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    The word Youth stands for Young, energetic, talented, innovative etc. The youth of a country depicts the future of any country. But it’s a harsh reality of our country that the youth of our country is becoming short temper, egoistic, arrogant etc. These changes in the youth have led to various issues one of them is acid attack. According to BBC it claims that 1500 attacks are reported worldwide every year.

    Since we know that Science along with Mother Nature has given us so many things which is making our life easier. Through science only we get to know about various acids and bases that are used on our daily life. But now people are using in another forms like people are splashing a person or object with acid in order to deface or kill them.

    Instances of acid attacks are no longer a rarity in India. Despite this, there are no specific laws that deal with this heinous crime. While these attacks can be attributed to various factors such as the social weakness of women in a male-dominated society, the situation is exacerbated by the general neglect of the lawmakers. As acid is inexpensive and easily available, it serves as an ideal weapon for the perpetrators. So far, there is no separate law to deal with acid attacks. Cases are registered under sections 320 (causing emasculation and disfigurement), 322 and 325 (voluntarily causing grievous hurt) and 326 (causing grievous hurt by dangerous weapons or means). Under these sections, the accused could be sent to jail for a period of one year to 10 years. Further, as this offence is bailable in certain situations, the punishment does not act as a sufficient deterrent in most cases. The crime of acid attack has a gender dimension in India, with majority of the victims being women.

    We all are aware about what acid is and what the effect of acid on our body is.  Acid melts flesh and even the bones of a person, it causes an unparalleled degree of pain to the victim and leaves her mutilated and scarred as well as gives permanent disabilities at times such as blindness. Firstly acid causes the skin tissue to dissolve, which often results in the bones becoming exposed beneath the flesh; at times it can even melt the bone. When acid comes into contact with the eyes, it can permanently damage these organs. Many acid attack victims may have survived, but by paying the price of losing one or both eyes. The victims are traumatized physically, socially and psychologically. Recovering from the trauma of an attack takes time, and even more time is needed for the victims to adjust to their disfigurements. They often become isolated and ostracized in society; the scars left by the acid going beyond just the skin.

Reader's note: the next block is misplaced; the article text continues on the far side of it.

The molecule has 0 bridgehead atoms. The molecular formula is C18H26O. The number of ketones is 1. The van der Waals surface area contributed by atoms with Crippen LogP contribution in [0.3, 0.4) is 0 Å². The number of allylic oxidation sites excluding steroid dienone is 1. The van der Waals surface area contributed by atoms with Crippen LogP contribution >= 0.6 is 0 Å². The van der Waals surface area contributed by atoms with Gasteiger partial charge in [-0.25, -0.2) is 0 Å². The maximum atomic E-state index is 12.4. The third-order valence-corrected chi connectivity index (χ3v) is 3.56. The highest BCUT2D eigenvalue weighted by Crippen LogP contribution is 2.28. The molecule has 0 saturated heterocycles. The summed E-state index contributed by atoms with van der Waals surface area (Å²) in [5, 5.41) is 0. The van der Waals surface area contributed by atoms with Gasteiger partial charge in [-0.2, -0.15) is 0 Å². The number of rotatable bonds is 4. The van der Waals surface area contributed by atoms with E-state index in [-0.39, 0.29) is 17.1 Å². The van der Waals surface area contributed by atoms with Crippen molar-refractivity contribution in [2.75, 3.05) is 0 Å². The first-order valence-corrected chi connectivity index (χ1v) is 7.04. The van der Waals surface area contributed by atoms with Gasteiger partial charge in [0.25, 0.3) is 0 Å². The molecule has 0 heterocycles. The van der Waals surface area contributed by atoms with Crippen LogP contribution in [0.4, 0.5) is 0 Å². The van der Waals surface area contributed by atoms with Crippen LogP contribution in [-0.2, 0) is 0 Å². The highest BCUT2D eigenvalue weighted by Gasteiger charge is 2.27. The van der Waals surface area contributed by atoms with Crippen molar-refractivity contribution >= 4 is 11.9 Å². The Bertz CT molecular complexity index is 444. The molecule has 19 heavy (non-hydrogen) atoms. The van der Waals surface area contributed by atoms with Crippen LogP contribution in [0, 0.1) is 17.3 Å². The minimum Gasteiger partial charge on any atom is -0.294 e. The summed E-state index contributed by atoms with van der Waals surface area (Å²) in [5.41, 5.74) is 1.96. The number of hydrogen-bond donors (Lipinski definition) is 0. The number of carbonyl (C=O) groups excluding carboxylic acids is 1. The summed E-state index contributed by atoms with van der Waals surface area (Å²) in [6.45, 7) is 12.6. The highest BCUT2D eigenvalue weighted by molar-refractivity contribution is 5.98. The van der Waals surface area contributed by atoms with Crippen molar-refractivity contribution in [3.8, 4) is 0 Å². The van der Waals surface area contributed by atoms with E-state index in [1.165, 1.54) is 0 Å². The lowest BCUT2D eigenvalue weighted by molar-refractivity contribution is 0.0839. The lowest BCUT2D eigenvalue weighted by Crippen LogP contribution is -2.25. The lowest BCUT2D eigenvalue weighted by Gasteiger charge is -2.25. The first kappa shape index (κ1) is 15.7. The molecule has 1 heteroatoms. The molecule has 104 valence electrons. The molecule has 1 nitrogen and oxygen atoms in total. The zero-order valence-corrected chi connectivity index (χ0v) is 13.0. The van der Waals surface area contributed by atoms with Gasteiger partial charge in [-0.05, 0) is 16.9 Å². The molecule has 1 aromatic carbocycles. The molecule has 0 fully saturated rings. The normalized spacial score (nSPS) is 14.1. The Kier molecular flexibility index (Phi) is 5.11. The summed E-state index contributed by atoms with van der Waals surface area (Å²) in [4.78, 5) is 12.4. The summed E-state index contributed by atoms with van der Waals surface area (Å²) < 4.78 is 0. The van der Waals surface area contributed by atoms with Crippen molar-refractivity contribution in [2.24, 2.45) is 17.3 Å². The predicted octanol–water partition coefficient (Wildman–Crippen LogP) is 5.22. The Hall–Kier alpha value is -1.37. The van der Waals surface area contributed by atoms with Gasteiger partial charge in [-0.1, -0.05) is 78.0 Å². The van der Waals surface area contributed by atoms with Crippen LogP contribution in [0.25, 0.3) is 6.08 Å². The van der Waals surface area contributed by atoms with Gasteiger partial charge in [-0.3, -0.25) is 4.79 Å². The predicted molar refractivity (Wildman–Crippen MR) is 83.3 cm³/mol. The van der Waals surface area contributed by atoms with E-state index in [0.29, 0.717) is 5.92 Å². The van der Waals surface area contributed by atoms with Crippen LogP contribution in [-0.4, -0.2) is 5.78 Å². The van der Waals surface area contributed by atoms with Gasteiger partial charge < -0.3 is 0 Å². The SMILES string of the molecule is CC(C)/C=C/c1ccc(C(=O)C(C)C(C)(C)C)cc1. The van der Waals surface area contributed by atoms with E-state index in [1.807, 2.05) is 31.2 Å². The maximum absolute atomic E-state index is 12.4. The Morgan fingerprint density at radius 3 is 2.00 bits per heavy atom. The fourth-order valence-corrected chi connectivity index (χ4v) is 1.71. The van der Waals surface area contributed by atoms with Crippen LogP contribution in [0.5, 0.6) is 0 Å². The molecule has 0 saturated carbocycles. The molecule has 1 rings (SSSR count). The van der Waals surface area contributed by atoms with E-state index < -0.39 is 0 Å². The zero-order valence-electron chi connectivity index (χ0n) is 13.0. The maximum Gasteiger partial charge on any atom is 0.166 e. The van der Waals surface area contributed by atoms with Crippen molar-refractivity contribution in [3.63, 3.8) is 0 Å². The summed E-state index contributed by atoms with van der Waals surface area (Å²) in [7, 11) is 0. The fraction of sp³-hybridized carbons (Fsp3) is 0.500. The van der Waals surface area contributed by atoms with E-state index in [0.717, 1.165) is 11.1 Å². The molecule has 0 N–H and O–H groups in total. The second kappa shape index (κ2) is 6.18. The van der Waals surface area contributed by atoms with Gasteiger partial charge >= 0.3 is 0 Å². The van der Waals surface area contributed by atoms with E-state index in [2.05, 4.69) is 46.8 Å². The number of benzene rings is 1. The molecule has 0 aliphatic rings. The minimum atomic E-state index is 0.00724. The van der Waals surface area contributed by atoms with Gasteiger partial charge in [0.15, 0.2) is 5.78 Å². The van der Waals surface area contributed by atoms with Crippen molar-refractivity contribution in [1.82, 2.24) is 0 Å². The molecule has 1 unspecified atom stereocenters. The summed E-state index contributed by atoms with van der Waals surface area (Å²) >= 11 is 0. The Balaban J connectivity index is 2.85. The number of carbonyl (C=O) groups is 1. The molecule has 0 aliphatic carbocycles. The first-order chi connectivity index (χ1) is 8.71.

This further damages the victims’ self-esteem, self-confidence and seriously undermines their professional and personal future. Women who have survived acid attacks suffer in their attempts to live and function in normal society. They have great difficulty in finding partners, if unmarried, and finding work or sustaining a career.

    One question that came to my mind after reading all these facts that why do people engage in such vicious acts? Unfortunately, there are no straightforward answers to this question. There are a number of different reasons why individuals commit this heinous crime. Many of these reasons are egotistical: men who cannot handle rejection from a girl, or in the case of a woman seeking divorce from an abusive husband, the man’s fear of being dishonored in society. Aside from this, the less privileged classes suffer economically and have poor literacy rates. They perhaps do not understand the severity and damage an acid attack can have on a victim’s life.

    But there are so many in this world who have gone out of the way.  One of them is Laxmi In 2005, when Delhi resident Laxmi was 15 years old, she turned down a marriage proposal from a 32 year old man.
    Slighted by her rejection, the man (with help from a friend) attacked Laxmi while she was out shopping one day. They poured acid on her face and arms. After fighting with determination now she is the director of Chhanv Foundation, an NGO dedicated to help the survivors of acid attacks in India. Laxmi received a 2014 International Women of Courage award by US First Lady Michelle Obama. She was also chosen as the NDTV Indian of the Year. Now she is also married to Alok dixit(a journalist turned social activist ) and  she is a mother of 7 month old Pihu.

    This heartbreaking crime can be reduce only by Better laws and stricter punishment. But the determination of the victim can be biggest slap on the accused face.

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